Thursday, January 17, 2013

The Manuscript - Drafts One, Two, and Three

Right now I am in the third and final draft of Spirit of Orn, and so far it's been a grand adventure that I wouldn't pass for anything. Ratifying drafts are apart of the writing experience and, therefore, should be taken seriously. I say this because drafting helps to catch a lot of things (obviously) but also teach you about your writing process. For instance, early on with Spirit of Orn I noticed that the way I drafted my characters was very reactionary, meaning they performed actions but didn't think very much about what they were doing. So in my second draft I made sure to change that and give them more body. Likewise, in the third draft I'm taking a look at the structure and plot, taking care of idiosyncrasies. So-on, so-fourth. So here I've attached three milestones of what I've learned from my drafting process. Like all good things, it comes in threes. I hope you enjoy!


1st Draft:  Principal Content 

When I first wrote Spirit of Orn, it was awful. I'm not afraid to say it, but that's what most first drafts amount to. It spanned only 76 pages in my word processor, single spaced, barely passing as a novella. Yet despite being inconsistent, with cardboard cutouts for characters, what I had was principal content. Principal content, is the meat of your book. Sometimes this is only notes in book margins, other times it's fully completed chapters. Your first draft however is not an outline. An outline and the draft are two very different things, the reason being that in a draft all your characters are still interacting with one another. Generally the most important thing to get out of a first draft is the movement of the plot. Earlier in one of my posts I talked about Beats. Draft #1 is all about setting up your beats and overall structure of your story. Your dialogue may not be as fleshed out, but here is where you lay out the ground work of their full weight.

2nd Draft: Drawing Them Out

After getting things sorted out in your first draft you'll find that what you have to work with won't cut it. In fact, it'll almost look like garbage to you. Believe it or not, that's a very good thing because it shows that you are solidifying your conception of the characters that are in your book. No longer are they going to be these flimsy, undetermined husks, but now they have feelings, or less feelings if they were over reactive before. In the drafting process you are looking at about a 2-3 year process, depending on how long the novel is and if you are writing with someone else. It will be the longest of any drafting period, simply because you'll be adding so much material. Spirit of Orn nearly tripled in size after I finished my second draft, so don't worry if it gets longer. Also what you'll find is that the earlier material of your book will feature poorer quality writing, but this is only because in the process of writing, you will have gotten better and more comfortable with your character's expressions. Also, you yourself will have changed. Maybe if you wrote a section out of anger previously, when coming back to it you'll realize that it didn't fit your character. Embrace that! These are not your characters solely. Characters should be allowed to act on their own without your interference.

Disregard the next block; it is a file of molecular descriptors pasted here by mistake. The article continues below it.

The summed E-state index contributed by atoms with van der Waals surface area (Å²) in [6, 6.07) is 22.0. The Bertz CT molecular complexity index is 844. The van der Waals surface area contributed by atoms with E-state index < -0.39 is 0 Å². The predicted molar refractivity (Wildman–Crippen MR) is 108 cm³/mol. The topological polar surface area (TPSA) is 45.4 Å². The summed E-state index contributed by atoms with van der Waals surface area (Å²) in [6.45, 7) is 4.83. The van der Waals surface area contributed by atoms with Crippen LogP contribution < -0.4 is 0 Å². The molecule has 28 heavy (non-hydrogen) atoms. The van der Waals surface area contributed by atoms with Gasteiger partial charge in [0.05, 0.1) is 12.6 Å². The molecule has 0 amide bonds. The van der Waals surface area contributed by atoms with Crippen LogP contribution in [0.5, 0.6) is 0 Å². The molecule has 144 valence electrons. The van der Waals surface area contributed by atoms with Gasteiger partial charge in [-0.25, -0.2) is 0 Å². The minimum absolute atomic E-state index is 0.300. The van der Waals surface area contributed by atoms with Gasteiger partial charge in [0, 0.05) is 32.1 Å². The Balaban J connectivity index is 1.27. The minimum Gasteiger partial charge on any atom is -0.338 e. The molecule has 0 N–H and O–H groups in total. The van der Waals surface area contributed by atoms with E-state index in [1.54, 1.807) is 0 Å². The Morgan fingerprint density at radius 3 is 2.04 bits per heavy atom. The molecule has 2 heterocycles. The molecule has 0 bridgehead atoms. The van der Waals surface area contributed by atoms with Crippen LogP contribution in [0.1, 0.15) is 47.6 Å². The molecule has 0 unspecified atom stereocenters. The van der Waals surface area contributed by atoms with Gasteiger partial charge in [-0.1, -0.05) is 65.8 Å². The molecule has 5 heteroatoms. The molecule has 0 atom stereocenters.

3rd Draft: Preparing a Manuscript

Finally, after the second draft is completed, My first suggestion is getting a second pair of eyes to read it, preferably a Substantive editor. These editors are trained at looking at a story, absorbing it's plot and characters, and finding in them the inconsistencies that will interfere with the book. This is not considered entering into the final editing stage however. After that editor gives you back your book, you then need to write in those changes. The key thing, the most important aspect of the third draft to consider is your time line. A third draft should be completed in less than 5 months. The reason for this is that all writers will be unsatisfied by their writing no matter how polished the final product is, so it's important not to dwell on the book too long. Setting milestones helps. If you can carve out say, an hour of your day, per day, each month and agree to do a chapter per two weeks, then you'll be set. Once the third draft is complete, you can feel confident that it can see a Mechanical editor. Once you get it back, sit down have a glass of wine...

You just finished your first book!

Now that you are done, get ready for the next step: Publishing. In the next few weeks I'll be starting on this, so keep your eyes peeled every Tuesday and Thursday for updates. I hope you've enjoyed this series as much as I have had writing it. See you next week!


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